Press Release: Tanzania, April 13, 2023
Tanzania’s ports and logistics sector present significant business potential for Dutch companies interested in looking to expand into the East African market, the Netherlands Ambassador to Tanzania – Wiebe de Boer (photo above) – has revealed.
During a webinar for entrepreneurs in the port and logistics sector yesterday, the Diplomat highlighted the country’s strategic location, growing economy, and investment in infrastructure as key factors that make Tanzania an attractive market for Dutch logistics companies.
“Port and logistics business is currently a crucial sector for the Tanzanian sustainable economic development,” Wiebe said, adding that “the sector is faster becoming a critical component of Tanzania’s economy, with the majority of the country’s imports and exports passing through the ports.
“The port of Dar es Salaam handles around 95% of Tanzania’s international trade, making it a crucial gateway for the country’s economy,” he said, adding “The government has invested heavily in the ports and logistics sector, with a focus on improving infrastructure and increasing capacity. This presents a great opportunity for our Dutch companies, interested in looking to expand into the East African market.”
Leading players in the ports and logistics sectors from the Netherlands attended the event, including Smart Hub Logistics, Van Oord, Boskalis, DSM Corridor Group, APM Terminals among others.
Located in East Africa and with a coastline stretching over 1,424 kilometres along the Indian Ocean, Tanzania has four major ports: Dar es Salaam, Tanga, Mtwara, and Lindi. Other connecting ports are Zanzibar Port, Kigoma and Bagamoyo Port. Dar es Salaam is the largest port in Tanzania and serves as a gateway for the country’s imports and exports.
“Tanzania’s logistics sector has great potential due to its strategic location, natural resources, and growing economy,” Ambassador De Boer told the participants.
As one of the fastest-growing economies in Africa with an annual growth rate of around 6-7%, Tanzania has an abundance of natural resources, including minerals, agriculture, and fisheries. The country is also becoming a hub for oil and gas exploration, with significant discoveries in recent years. The country’s economy heavily relies on exports, with agriculture and minerals being the main contributors. Tanzania’s main trading partners include China, India, and the European Union.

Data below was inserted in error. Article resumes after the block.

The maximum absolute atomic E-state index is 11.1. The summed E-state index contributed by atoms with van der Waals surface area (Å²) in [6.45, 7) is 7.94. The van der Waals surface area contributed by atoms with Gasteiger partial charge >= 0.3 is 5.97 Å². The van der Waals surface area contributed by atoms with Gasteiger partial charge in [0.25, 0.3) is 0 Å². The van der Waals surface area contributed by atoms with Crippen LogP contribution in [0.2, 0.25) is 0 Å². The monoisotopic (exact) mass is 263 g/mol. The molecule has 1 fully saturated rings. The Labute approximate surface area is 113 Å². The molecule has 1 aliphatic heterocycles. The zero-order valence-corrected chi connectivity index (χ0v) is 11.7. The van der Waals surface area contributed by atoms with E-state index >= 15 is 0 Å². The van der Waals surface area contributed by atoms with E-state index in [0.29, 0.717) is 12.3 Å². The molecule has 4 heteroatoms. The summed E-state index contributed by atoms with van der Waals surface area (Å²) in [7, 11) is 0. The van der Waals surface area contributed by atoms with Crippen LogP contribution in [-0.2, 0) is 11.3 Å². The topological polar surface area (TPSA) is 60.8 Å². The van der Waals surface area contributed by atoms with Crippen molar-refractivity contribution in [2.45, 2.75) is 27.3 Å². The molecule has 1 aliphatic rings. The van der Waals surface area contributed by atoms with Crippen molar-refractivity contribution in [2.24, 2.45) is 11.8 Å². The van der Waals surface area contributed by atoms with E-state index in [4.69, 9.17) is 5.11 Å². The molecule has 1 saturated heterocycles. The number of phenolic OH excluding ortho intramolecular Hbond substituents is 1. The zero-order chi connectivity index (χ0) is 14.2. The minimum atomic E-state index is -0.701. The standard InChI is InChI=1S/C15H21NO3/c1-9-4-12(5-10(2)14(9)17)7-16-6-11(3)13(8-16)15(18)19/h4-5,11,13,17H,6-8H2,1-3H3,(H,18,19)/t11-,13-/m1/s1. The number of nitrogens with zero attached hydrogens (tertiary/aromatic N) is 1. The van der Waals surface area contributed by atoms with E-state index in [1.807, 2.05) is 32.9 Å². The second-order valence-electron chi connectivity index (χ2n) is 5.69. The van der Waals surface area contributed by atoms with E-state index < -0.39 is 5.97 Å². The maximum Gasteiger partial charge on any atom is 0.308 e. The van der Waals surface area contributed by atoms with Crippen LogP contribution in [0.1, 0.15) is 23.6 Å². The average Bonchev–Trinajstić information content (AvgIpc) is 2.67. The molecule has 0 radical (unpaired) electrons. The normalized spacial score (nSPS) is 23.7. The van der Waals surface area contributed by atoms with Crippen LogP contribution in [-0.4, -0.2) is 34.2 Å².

Ports and Logistics Sector:
The ports and logistics sector are a critical component of Tanzania’s economy, with the majority of the country’s imports and exports passing through the ports. The port of Dar es Salaam handles around 95% of Tanzania’s international trade, making it a crucial gateway for the country’s economy. The government has invested heavily in the ports and logistics sector, with a focus on improving infrastructure and increasing capacity.
During the webinar, key opportunities for Dutch entrepreneurs were identified, including;
Strategic Location: Tanzania’s location makes it a gateway to landlocked countries in East and Central Africa such as Rwanda, Congo, Zambia and Uganda, providing access to a market of over 400 million people. This presents an opportunity for Dutch logistics companies to provide transportation, warehousing including cold storage facilities and distribution services to these countries.
Growing Economy: Tanzania’s growing economy presents a growing demand for logistics services. The country’s GDP is expected to continue growing, which will increase demand for transportation, warehousing, and distribution services.
Investment in Infrastructure: The Tanzanian government has invested heavily in the ports and logistics sector, with ongoing projects to improve infrastructure and increase capacity. This includes the construction of a new port in Bagamoyo, which will have a capacity of 20 million containers per year, making it the largest port in East Africa.
Natural Resources: Tanzania’s abundance of natural resources presents an opportunity for Dutch logistics companies to provide transportation and distribution services for these products. This includes minerals, agriculture, and fisheries.
Despite the business potential, Tanzania’s ports and logistics sector also face various challenges, including:
Inefficient Processes: Tanzania’s ports are known for their slow and inefficient processes, leading to delays and increased costs for logistics companies.
Limited Infrastructure: While the Tanzanian government has invested in improving infrastructure, there is still a significant need for further investment in roads, railways, and ports to meet growing demand.
Corruption: Corruption is a significant challenge in Tanzania’s ports and logistics sector, leading to increased costs and delays for logistics companies.
Ambassador Wiebe de Boer called on Dutch logistics companies looking to invest in Tanzania’s ports and logistics sector to consider these factors when assessing the market. Overall, he praised the country as a major investment destination, saying “Tanzania’s ports and logistics sector presents a promising opportunity for Dutch businesses looking to expand into the East African market.”